New Westminster, British Columbia based furniture maker Felix Mckenzie on sapele, masking tape and epoxy river tables.
Q & A with Felix Mckenzie
How long have you been building furniture?
Six years. Almost two years professionally.
What sort of furniture do you specialize in?
I mostly build custom hardwood furniture.
Tell us a couple of interesting things about your personal life.
I grew up in the U.K. and moved to Canada at 24.
In order, what are the three most important items in your shop apron?
Pencil, machine square and tape measure.
Do you prefer hand tools or power tools?
My preference is usually power tools, but I like having the right tool for the job.
Solid wood or veneer?
Solid, hands down.
Figured wood or straight grain?
Straight grain matches my style more.
Inherited Vintage Stanley Sweetheart or fresh-out-of-the-box Veritas?
I’d have to say the Veritas even though I don’t have one… yet.
Flowing curves or geometric shapes?
Geometric shapes. Crisp lines all day long.
White oak is my favourite but black walnut is a very close second.
Least favourite wood?
Cherry really doesn’t do anything for me.
Demountable Desk 2.0
This black walnut desk is based on an original 1950s design by Swiss architect Pierre Jeanneret. Mckenzie’s client wanted to bring the original design into the 21st century and make it more usable. Cables run into the main cabinet, travel up through one of the hollow walnut legs along a channel on the underside of the desktop, then up through any one of three magnetized walnut cable grommets.
Sapele Entry Bench
This sapele bench was made for Mackenzie’s first official client. Fitting the drawers on wooden runners so they didn’t bind was the trickiest part of this build. From a visual perspective, Mckenzie’s favourite detail is the small back rest; the round corners soften the piece slightly.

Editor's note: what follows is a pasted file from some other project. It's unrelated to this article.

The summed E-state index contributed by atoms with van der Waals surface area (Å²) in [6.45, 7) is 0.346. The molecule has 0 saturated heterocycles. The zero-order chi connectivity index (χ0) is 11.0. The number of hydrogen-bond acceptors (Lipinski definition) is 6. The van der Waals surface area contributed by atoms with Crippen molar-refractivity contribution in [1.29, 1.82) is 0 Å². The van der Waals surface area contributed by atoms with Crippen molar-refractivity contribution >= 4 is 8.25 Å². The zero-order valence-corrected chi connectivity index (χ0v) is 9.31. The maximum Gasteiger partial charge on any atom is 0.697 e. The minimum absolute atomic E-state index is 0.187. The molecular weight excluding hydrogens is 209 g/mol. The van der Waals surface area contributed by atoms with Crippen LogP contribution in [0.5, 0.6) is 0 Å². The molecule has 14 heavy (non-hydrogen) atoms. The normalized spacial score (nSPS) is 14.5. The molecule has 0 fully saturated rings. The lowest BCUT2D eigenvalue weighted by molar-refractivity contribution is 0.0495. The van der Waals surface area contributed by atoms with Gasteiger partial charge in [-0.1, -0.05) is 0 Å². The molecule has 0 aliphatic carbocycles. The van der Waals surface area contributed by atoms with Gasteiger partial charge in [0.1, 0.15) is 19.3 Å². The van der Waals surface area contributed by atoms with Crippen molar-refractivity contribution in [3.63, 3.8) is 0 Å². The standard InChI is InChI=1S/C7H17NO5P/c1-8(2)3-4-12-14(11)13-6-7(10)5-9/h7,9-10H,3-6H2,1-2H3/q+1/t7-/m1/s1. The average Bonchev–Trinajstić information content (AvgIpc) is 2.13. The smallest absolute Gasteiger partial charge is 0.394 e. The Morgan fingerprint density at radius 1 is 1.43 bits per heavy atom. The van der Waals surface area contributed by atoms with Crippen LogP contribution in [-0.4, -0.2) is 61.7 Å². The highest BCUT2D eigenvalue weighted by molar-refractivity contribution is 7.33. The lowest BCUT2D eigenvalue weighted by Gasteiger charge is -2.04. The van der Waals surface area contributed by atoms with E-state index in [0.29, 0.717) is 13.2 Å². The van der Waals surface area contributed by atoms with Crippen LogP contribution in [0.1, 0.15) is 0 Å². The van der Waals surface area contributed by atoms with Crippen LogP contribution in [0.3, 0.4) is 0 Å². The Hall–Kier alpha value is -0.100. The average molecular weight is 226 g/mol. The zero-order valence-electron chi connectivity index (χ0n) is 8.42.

Quotes from Felix Mckenzie
After a year and a half of working out of a co-op workshop, I’ve recently moved into my own studio space in New Westminster, B.C. It’s 1,000 square feet with a separate small room for the CNC and plenty of wood storage.
I love masking tape. Labelling parts, attaching edge banding, preventing glue stains — I can’t get enough of it.
Work out what the main objective of the product is and build the simplest version that meets that goal. You can then build the details on top of that.
I’m not a fan of epoxy river tables. There really is nothing quite as upsetting as encasing a beautiful slab of hardwood in litres of plastic.
I think the most misunderstood part of building furniture is that you get to do what you love every day. People see me in the shop making furniture and often comment on how lucky I am to be doing it every day. What they often don’t see is the logistics of running your own small business; the emails, the bookkeeping, driving for parts and materials, etc. It’s all totally worth it, in my opinion, but actually making the furniture is only one part of running a furniture-making business.
A few makers and companies that inspire me are Origins in Vancouver, New Collar Goods in New York and Nathan Day in Australia.
Tom Bensari’s wine cabinet is one of the most incredible pieces of furniture I’ve ever seen. The design is exquisite and the execution is on another level.
Woodworking came back into my life quite organically. I wanted to make a floor lamp so I bought a $20 mini table saw from the ’70s and set to work in my apartment. A week later the lamp was complete and I realized that my apartment wasn’t going to be sufficient for the other things I now wanted to make. People started asking if I could make things for them. I eventually changed careers.
I think it’s one of our responsibilities as furniture makers and designers to be creative. We are problem solvers and problems often require creative solutions. I’m a firm believer in the idea that form should follow function and that furniture should not be artistic at the expense of usefulness.
Nine times out of ten, design will come first. There are occasions when the design dictates the material whether that’s due to the visual style of the piece requiring a certain aesthetic or the strength and characteristics of the material.
Most customers don’t care about hand-cut dovetails as much as other woodworkers do. Finding a balance between quality, craftsmanship and often budget can be one of the hardest things to get right when first starting out.
The most fulfilling part of building studio furniture is the customer’s reaction when they see a piece of furniture completed and delivered. I think many people have never experienced the feeling of having something completely custom made for them and are so excited and happy to have been a part of the process and to receive exactly what they wanted.
I believe customers are becoming more educated in studio furniture and asking for pieces that will stand the test of time.
Rob is a studio furniture maker and the editor at Canadian Woodworking & Home Improvement.
I find the hardest part of custom woodwork is people seeing the value of effort, skill, and uniqueness of what they are getting. Being in a rather depressed area, I find people would rather spend less for Walmart stuff.